This lack of consensus fuels a problem that is proving even more difficult to solve: the underfunding of state schools. At present, education spending in Spain fails to reach 5 per cent of GDP, compared to 6.3 per cent in Denmark, 6.2 per cent in Belgium, and 6.0 per cent in Estonia. In the absence of a state pact that would definitively protect spending, the money allocated to education is variable and a source of constant uncertainty. The other side of the coin is that low public spending is mirrored by high private spending that, particularly in school education, is a source of greater inequality in access to education.

Control over education policy is a devolved matter for autonomous communities. Different parties govern in the various regions, and they hold the responsibility for budget-setting. As they can also change aspects of the curriculum, the door is always open to ideologically motivated disagreements, particularly over a huge brief such as education. Following the approval of the most recent education law in 2020, which sought to prevent students from repeating years, seven autonomous communities opposed its provisions and put forward alternative measures.

These swings complicate the development of educational curricula, which creates added difficulties for teachers. According to Alejandra Cortés, permanent researcher at the UNESCO Chair in Communication and Educational Values and professor at the University of Zaragoza, “It is a question of stability, as much economic as educational. The lurching of political parties cannot influence what is taught in the classroom.” The United Nations Committee on the Rights of the Child has itself expressly called for political consensus in order to ensure the allocation of the proper funding and connect the educational curriculum with market demand, stressing the urgency of putting an end to the other major problem of Spanish education: early school leaving.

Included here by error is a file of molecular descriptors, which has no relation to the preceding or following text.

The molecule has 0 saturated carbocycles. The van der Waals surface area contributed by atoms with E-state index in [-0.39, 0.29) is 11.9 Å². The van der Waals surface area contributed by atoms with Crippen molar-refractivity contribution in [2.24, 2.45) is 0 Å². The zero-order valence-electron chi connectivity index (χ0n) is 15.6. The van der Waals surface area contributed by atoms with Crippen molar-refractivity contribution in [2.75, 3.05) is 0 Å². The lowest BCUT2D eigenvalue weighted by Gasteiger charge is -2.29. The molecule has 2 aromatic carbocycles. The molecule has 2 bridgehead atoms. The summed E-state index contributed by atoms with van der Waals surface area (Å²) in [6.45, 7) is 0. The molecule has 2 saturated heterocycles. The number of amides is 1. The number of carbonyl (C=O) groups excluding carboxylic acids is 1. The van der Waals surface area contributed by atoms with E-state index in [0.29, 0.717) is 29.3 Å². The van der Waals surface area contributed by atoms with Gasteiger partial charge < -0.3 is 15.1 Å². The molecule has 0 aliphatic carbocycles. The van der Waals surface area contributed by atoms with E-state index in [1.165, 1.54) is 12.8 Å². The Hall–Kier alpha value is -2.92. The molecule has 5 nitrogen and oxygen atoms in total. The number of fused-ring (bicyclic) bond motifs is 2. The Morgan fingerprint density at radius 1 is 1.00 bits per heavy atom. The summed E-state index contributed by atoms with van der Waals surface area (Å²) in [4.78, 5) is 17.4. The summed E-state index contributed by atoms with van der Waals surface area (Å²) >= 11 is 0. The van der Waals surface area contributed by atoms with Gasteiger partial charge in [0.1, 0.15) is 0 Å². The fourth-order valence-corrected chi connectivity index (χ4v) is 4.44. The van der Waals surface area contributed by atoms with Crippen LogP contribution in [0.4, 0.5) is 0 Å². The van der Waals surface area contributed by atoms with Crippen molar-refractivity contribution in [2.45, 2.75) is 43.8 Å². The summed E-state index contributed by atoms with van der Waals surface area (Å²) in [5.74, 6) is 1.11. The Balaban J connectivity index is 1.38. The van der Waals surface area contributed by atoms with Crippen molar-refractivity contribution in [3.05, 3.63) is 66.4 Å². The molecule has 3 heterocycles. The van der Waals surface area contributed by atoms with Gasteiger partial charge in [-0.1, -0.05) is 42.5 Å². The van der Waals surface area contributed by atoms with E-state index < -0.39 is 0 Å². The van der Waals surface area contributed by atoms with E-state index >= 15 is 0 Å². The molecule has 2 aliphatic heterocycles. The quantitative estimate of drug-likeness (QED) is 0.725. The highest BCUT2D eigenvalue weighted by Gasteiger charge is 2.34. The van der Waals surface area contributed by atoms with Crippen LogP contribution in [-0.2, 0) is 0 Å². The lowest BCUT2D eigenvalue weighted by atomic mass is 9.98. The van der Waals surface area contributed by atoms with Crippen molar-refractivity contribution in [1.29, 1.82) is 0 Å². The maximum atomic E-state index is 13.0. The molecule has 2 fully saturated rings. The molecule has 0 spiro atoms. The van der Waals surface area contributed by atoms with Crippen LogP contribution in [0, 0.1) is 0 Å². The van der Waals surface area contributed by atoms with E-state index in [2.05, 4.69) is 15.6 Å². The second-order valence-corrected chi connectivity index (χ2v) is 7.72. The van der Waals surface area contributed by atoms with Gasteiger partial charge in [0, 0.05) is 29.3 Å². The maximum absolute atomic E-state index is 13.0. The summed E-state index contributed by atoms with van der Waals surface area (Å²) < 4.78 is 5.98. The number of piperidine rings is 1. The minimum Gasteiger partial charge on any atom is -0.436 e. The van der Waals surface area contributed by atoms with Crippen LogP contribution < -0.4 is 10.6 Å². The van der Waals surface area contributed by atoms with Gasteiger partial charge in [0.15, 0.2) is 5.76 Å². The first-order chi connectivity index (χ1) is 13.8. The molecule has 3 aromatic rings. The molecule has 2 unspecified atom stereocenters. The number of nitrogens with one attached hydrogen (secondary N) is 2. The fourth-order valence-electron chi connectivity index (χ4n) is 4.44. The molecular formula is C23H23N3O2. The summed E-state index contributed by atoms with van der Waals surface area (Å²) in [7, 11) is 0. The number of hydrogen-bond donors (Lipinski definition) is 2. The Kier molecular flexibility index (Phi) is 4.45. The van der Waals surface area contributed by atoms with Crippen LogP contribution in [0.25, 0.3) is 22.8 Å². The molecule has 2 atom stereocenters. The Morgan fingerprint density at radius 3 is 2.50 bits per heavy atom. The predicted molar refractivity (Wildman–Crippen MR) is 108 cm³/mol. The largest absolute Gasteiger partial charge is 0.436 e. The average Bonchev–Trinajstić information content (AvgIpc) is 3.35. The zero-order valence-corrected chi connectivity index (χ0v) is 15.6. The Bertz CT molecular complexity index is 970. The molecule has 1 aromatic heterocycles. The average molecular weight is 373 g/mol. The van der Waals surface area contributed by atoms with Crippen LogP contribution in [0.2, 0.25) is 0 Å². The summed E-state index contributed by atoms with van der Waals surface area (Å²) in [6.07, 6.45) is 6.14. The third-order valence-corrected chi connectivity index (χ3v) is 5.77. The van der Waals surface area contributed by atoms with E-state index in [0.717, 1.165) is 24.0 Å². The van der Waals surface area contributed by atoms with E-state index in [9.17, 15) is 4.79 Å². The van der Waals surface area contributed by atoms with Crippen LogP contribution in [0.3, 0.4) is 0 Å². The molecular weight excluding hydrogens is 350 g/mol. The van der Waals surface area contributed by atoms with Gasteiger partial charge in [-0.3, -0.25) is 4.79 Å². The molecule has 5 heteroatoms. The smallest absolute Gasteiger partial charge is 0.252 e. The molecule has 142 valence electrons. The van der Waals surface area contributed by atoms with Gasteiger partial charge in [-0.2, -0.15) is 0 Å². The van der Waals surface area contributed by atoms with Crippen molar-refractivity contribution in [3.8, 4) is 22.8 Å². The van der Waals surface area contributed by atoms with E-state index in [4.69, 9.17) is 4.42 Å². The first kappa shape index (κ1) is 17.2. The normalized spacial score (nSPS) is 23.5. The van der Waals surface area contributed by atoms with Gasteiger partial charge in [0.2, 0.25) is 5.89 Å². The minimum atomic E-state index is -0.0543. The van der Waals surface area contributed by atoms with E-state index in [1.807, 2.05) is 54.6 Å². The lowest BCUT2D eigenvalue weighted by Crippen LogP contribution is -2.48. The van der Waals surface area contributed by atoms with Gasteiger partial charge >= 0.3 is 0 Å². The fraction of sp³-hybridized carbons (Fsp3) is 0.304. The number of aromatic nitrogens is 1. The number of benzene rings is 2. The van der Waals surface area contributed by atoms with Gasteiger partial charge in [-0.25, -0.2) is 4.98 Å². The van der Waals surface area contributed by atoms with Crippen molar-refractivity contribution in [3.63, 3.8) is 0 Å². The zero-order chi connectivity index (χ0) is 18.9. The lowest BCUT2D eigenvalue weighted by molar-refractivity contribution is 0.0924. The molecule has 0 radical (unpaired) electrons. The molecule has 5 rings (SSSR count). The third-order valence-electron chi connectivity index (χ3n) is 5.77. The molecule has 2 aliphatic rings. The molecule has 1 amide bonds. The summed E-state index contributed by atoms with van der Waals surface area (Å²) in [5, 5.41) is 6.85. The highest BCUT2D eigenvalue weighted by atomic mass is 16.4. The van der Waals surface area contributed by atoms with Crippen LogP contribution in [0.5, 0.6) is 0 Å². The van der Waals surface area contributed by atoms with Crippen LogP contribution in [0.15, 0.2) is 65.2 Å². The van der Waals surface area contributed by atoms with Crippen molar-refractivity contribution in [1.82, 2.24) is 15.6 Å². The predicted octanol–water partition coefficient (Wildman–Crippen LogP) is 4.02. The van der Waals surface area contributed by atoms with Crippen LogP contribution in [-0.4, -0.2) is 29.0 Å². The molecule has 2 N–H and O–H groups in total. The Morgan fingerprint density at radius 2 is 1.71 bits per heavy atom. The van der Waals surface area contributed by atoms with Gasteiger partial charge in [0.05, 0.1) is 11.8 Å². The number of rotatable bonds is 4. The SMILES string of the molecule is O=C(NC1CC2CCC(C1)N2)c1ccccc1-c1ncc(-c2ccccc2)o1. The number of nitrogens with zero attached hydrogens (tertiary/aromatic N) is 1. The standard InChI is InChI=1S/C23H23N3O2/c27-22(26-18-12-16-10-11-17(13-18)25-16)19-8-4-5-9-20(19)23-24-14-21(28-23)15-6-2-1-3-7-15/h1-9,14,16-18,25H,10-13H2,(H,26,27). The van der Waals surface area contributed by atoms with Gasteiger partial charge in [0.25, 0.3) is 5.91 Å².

Although the rate of early school leaving reached its lowest level since records began in 2021 (13.3 per cent), Spain still fell short of the European target of reducing dropout to 10 per cent.

“A curriculum that turns its back on society’s needs leads to students dropping out of the system,” acknowledges Secretary of State for Education Alejandro Tiana. “In addition, there is a lack of places in vocational education. Most of those who have left have basic qualifications but have not found places in which to continue their studies.”

Alejandra Cortés, who also criticises the obsession with dictation and learning by rote that has always characterised Spanish education, agrees with this point:

“Good development means that even early childhood education and care must take the technical into consideration. We need to teach transferable skills beyond the theoretical: technical skills, conflict resolution, communication skills…”

However, developments in society leave room for hope:

“Fortunately the image of vocational education is becoming much more positive: families and students see it in a much better light. It is something that should be taken advantage of.”

It is not about discrediting universities but rather finding the middle ground between the two pathways:

“Many students with whom I work do vocational education first and then go to university, acquiring the practical background of one and the academic background of the other. It is very enriching.”

 

Teaser photo credit; By Luis Miguel Bugallo Sánchez (Lmbuga Commons). (Lmbuga Galipedia). (Lmbuga Wikilibros)Publicada por/Publish by: Luis Miguel Bugallo Sánchez – [1], CC BY-SA 3.0, https://commons.wikimedia.org/w/index.php?curid=832451